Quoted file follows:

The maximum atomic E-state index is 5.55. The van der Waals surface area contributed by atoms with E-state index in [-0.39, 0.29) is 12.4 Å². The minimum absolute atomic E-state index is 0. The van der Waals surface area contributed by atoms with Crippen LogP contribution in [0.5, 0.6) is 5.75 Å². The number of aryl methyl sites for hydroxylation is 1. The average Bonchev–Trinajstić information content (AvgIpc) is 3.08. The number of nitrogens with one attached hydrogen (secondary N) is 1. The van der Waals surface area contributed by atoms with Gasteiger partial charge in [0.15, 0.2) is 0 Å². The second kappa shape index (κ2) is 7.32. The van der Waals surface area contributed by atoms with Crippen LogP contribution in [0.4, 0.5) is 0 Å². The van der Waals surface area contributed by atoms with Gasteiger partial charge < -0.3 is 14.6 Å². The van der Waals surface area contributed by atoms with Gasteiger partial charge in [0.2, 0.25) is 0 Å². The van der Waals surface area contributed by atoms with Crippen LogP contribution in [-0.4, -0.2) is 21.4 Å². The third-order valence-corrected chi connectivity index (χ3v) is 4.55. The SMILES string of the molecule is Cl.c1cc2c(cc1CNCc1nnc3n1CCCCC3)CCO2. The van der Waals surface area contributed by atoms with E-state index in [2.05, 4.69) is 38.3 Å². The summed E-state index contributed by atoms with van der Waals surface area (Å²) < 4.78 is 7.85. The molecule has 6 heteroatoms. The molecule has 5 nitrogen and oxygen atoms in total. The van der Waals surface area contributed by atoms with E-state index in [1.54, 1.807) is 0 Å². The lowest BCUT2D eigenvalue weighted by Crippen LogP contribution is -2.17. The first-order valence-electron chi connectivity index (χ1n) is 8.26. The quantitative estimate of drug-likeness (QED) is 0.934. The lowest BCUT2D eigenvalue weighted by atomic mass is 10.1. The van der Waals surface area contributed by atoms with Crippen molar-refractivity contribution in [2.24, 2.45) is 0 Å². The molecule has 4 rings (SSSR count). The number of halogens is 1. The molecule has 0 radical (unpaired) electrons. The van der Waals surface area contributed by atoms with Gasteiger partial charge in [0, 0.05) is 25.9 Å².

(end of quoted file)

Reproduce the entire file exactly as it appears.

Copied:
The maximum atomic E-state index is 5.55. The van der Waals surface area contributed by atoms with E-state index in [-0.39, 0.29) is 12.4 Å². The minimum absolute atomic E-state index is 0. The van der Waals surface area contributed by atoms with Crippen LogP contribution in [0.5, 0.6) is 5.75 Å². The number of aryl methyl sites for hydroxylation is 1. The average Bonchev–Trinajstić information content (AvgIpc) is 3.08. The number of nitrogens with one attached hydrogen (secondary N) is 1. The van der Waals surface area contributed by atoms with Gasteiger partial charge in [0.15, 0.2) is 0 Å². The second kappa shape index (κ2) is 7.32. The van der Waals surface area contributed by atoms with Crippen LogP contribution in [0.4, 0.5) is 0 Å². The van der Waals surface area contributed by atoms with Gasteiger partial charge < -0.3 is 14.6 Å². The van der Waals surface area contributed by atoms with Gasteiger partial charge in [0.2, 0.25) is 0 Å². The van der Waals surface area contributed by atoms with Crippen LogP contribution in [-0.4, -0.2) is 21.4 Å². The third-order valence-corrected chi connectivity index (χ3v) is 4.55. The SMILES string of the molecule is Cl.c1cc2c(cc1CNCc1nnc3n1CCCCC3)CCO2. The van der Waals surface area contributed by atoms with E-state index in [2.05, 4.69) is 38.3 Å². The summed E-state index contributed by atoms with van der Waals surface area (Å²) < 4.78 is 7.85. The molecule has 6 heteroatoms. The molecule has 5 nitrogen and oxygen atoms in total. The van der Waals surface area contributed by atoms with E-state index in [1.54, 1.807) is 0 Å². The lowest BCUT2D eigenvalue weighted by Crippen LogP contribution is -2.17. The first-order valence-electron chi connectivity index (χ1n) is 8.26. The quantitative estimate of drug-likeness (QED) is 0.934. The lowest BCUT2D eigenvalue weighted by atomic mass is 10.1. The van der Waals surface area contributed by atoms with Crippen molar-refractivity contribution in [2.24, 2.45) is 0 Å². The molecule has 4 rings (SSSR count). The number of halogens is 1. The molecule has 0 radical (unpaired) electrons. The van der Waals surface area contributed by atoms with Gasteiger partial charge in [0, 0.05) is 25.9 Å².